Art historians and critics have long found inspiration in the works of Walter Benjamin, Theodor W. Adorno, Ernst Bloch and Siegfried Kracauer. Indeed, these figures have been crucial to the recent theoretical developments and self-consciousness in the discipline. For their part, the early German Critical Theorists had a sophisticated sense of the state of the visual arts at the time – from the work of the avant-garde to developments in the academic history of art. This book is the first to focus on the extraordinary symbiosis between Critical Theory and other discourses of the visual in the first half of the twentieth century.
In four extended case studies, Frederic J. Schwarz traces the way central concepts of the aesthetics later termed ‘Frankfurt School’ were deeply rooted in contemporary developments in painting, photography, architecture and film, as well as psychology, advertising and the discipline of art history as it was practised by figures such as Heinrich WÃ¶lfflin, Erwin Panofsky, Wilhelm Pinder and Hans Sedlmayr. By studying the emergence and importance of the concepts of ‘fashion’, ‘distraction’, ‘non-simultaneity’ and ‘mimesis’ in the work of the Critical Theorists, Schwarz explores the shifting intersection between the history of art and the Frankfurt School and seeks to uncover its specific logic. He argues that artists, art historians and Critical Theorists were united by a common project: that of exploring those aspects of modernity that could only be revealed by its visual products, of knowing the modern visually.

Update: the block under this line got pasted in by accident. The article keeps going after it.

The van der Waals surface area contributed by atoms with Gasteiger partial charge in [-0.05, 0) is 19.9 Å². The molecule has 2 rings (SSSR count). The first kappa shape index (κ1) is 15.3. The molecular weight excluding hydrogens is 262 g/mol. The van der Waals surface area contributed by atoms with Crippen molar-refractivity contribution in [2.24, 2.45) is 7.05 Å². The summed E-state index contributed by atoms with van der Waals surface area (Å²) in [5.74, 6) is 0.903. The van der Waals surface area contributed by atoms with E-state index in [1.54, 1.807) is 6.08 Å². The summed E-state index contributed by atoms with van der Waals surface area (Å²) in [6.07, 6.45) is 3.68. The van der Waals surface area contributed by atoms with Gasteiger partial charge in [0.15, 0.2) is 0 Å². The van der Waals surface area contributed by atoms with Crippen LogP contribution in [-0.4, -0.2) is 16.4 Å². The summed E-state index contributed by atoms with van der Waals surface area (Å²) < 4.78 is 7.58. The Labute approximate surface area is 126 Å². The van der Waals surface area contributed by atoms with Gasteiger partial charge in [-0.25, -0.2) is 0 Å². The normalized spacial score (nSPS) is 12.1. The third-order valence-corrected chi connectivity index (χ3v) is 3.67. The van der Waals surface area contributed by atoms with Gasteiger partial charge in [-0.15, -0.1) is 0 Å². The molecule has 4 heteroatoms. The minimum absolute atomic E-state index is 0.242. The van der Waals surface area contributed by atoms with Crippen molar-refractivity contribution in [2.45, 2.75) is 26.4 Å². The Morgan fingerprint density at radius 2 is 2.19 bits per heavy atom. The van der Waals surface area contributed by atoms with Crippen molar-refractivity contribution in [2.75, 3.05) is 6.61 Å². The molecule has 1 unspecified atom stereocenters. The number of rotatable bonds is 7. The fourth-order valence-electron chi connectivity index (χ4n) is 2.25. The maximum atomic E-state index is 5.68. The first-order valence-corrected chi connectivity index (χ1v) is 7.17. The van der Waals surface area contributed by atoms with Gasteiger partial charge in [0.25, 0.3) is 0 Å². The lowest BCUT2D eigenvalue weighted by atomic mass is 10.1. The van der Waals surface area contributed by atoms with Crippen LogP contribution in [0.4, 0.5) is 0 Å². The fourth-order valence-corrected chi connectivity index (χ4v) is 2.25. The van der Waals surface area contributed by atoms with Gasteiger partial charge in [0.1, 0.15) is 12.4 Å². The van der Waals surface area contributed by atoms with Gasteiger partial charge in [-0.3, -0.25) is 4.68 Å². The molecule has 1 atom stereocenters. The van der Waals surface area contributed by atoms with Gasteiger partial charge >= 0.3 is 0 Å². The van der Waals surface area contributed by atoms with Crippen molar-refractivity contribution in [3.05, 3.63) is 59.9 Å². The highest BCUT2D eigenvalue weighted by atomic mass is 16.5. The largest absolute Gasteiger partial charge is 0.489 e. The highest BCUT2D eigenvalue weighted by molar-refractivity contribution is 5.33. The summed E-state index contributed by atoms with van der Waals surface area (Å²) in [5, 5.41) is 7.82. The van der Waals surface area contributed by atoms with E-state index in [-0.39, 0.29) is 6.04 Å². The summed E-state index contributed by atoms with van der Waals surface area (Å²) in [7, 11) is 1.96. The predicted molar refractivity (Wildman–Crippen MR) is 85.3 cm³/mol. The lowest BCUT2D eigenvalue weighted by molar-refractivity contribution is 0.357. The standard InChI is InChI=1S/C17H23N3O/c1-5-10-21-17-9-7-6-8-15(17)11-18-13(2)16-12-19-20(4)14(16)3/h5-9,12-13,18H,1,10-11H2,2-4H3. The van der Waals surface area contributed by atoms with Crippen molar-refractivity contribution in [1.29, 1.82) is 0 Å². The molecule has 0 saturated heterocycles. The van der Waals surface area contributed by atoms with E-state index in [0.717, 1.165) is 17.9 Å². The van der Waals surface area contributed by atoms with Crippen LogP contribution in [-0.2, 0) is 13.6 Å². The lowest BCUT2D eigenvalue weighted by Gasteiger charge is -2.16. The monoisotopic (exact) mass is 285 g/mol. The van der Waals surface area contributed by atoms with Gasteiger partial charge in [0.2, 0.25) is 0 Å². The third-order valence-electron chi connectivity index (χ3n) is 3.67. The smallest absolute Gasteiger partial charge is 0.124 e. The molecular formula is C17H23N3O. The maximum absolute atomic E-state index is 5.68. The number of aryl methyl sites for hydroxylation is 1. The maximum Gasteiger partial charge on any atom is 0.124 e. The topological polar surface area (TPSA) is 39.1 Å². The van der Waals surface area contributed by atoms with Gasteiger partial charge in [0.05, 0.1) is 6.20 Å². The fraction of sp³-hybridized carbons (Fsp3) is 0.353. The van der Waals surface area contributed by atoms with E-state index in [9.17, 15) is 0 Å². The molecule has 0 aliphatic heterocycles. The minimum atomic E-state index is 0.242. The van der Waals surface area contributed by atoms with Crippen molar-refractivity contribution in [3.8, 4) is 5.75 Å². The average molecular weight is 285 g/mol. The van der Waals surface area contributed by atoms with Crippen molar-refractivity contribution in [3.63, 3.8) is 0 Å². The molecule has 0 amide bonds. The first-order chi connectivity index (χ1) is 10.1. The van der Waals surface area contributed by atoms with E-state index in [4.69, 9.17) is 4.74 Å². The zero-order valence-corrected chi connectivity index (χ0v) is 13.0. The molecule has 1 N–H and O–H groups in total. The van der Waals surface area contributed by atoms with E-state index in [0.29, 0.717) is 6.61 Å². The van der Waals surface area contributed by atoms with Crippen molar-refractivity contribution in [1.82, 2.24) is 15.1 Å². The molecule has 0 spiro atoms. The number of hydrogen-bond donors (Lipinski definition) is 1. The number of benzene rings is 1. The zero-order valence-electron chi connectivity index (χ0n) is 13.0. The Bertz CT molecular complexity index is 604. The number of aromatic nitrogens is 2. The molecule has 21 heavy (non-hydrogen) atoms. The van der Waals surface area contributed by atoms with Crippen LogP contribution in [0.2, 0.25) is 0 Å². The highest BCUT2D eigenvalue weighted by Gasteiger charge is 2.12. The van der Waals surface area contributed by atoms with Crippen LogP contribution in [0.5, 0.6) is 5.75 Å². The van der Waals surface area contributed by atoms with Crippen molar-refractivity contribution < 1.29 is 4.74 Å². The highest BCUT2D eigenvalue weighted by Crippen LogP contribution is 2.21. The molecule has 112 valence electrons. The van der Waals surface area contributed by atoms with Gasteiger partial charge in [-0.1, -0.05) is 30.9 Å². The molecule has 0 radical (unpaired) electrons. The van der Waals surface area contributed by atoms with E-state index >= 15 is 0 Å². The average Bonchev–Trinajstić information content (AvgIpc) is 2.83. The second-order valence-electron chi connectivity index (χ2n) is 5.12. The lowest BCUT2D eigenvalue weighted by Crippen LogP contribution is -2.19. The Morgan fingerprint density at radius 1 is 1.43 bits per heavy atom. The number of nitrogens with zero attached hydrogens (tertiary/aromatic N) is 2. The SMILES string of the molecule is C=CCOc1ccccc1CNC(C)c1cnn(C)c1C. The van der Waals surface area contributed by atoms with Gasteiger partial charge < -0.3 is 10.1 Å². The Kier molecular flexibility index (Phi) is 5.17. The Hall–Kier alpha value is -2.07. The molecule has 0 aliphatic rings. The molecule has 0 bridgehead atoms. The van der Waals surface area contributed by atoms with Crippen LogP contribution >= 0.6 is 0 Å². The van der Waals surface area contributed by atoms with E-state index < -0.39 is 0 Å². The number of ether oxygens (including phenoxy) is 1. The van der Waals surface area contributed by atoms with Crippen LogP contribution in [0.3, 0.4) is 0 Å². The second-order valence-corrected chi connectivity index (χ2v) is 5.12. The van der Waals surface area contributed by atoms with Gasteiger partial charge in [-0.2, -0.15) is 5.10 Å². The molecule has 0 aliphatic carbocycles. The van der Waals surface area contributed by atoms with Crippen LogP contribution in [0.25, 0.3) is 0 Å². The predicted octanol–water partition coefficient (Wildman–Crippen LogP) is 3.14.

Frederic J. Schwartz is Reader in History of Art, University College London, and author of The Werkbund: Design Theory and Mass Culture Before the First World War (Yale University Press, 1996).